Frequently Asked Questions
The following information is reproduced with grateful acknowledgement to the Hypospadias and Epispadias Association (HEA) in the USA.
What are hypospadias and epispadias?
What problems do hypospadias and epispadias cause?
How do I know whether the condition is mild or severe?
Hypospadias and epispadias are also often associated with severe curvature of the penis, or chordee, especially in more severe cases. Epispadias may also be associated with a severe condition known as bladder exstrophy, in which the bladder forms outside of the abdominal cavity.
Will boys with hypospadias/epispadias be able to father children when they grow up?
How common are hypospadias and epispadias?
What causes hypospadias/epispadias?
However, male hormones (testosterone and dihydrotestosterone, or DHT) secreted by the male embryo beginning around 10 weeks of development alter the default developmental pathway. The male hormones cause the genital swelling to create the scrotum, the genital folds to fuse together to become the shaft of the penis, and the genital tubercle to form the glans or tip of the penis.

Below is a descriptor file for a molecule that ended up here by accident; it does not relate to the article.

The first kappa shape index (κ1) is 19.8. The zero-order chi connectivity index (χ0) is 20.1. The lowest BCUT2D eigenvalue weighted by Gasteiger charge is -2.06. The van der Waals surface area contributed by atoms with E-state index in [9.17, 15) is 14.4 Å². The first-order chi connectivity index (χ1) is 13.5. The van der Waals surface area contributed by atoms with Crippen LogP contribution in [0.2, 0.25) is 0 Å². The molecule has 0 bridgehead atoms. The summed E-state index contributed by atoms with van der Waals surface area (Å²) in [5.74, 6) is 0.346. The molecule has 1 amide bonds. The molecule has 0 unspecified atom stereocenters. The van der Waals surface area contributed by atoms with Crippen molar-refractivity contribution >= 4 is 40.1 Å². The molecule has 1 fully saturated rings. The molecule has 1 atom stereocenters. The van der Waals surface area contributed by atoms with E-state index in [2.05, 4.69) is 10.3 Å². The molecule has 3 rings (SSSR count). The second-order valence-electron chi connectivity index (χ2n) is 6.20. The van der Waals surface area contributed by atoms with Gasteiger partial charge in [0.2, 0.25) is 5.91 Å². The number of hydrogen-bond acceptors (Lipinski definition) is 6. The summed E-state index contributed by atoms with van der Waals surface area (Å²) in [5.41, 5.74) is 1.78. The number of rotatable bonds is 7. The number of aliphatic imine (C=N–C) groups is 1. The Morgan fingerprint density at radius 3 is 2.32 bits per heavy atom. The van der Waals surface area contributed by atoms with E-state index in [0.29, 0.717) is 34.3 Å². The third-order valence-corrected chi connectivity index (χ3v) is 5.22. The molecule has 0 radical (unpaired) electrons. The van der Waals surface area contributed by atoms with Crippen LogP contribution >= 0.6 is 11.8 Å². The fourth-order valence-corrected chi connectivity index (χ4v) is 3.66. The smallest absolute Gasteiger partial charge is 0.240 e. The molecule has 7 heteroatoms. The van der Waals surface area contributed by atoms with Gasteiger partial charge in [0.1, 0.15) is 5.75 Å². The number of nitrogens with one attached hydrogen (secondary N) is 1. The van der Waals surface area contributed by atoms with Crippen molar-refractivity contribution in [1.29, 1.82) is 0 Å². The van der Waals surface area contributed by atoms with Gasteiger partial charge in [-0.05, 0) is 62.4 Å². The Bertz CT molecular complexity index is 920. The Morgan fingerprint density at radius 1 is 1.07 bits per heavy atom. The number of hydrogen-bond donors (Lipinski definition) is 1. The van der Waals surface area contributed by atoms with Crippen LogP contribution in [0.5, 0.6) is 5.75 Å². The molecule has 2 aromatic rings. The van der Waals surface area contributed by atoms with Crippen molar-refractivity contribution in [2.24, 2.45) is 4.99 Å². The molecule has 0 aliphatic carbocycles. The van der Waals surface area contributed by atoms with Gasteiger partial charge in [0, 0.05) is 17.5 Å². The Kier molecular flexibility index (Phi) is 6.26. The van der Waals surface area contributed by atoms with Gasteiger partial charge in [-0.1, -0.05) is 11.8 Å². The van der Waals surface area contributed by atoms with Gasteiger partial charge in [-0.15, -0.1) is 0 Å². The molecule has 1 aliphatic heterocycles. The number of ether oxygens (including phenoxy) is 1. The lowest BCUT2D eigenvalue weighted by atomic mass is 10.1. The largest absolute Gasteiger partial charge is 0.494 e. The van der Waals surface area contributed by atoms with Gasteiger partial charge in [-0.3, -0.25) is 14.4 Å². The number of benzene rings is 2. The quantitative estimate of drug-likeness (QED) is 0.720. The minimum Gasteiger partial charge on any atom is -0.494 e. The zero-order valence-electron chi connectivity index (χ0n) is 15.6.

Normally, in male development, the genital folds fuse completely so that the penis completely surrounds the urethra all the way to the tip. Hypospadias/epispadias results when the genital folds fail to fuse properly, leaving part of the penis open and the urethra incompletely developed.
No clear underlying cause of the incomplete fusion has been identified, and there are likely many contributing factors which act together to cause the condition.
- Studies indicate that genes play a role; however, men with hypospadias or epispadias will not necessarily father children with the condition.
- Environmental pollutants that resemble female hormones (oestrogens) or interfere with male hormones may also play a role, but the studies were performed in animals and may not be relevant to humans.
- Some medications may also contribute. For example, pregnant women are advised not to come in contact with the baldness medication Propecia, which blocks formation of DHT, because it may increase the incidence of hypospadias.
The information below is reproduced with grateful acknowledgement from the Bladder Exstrophy Family Association website in Manchester, United Kingdom.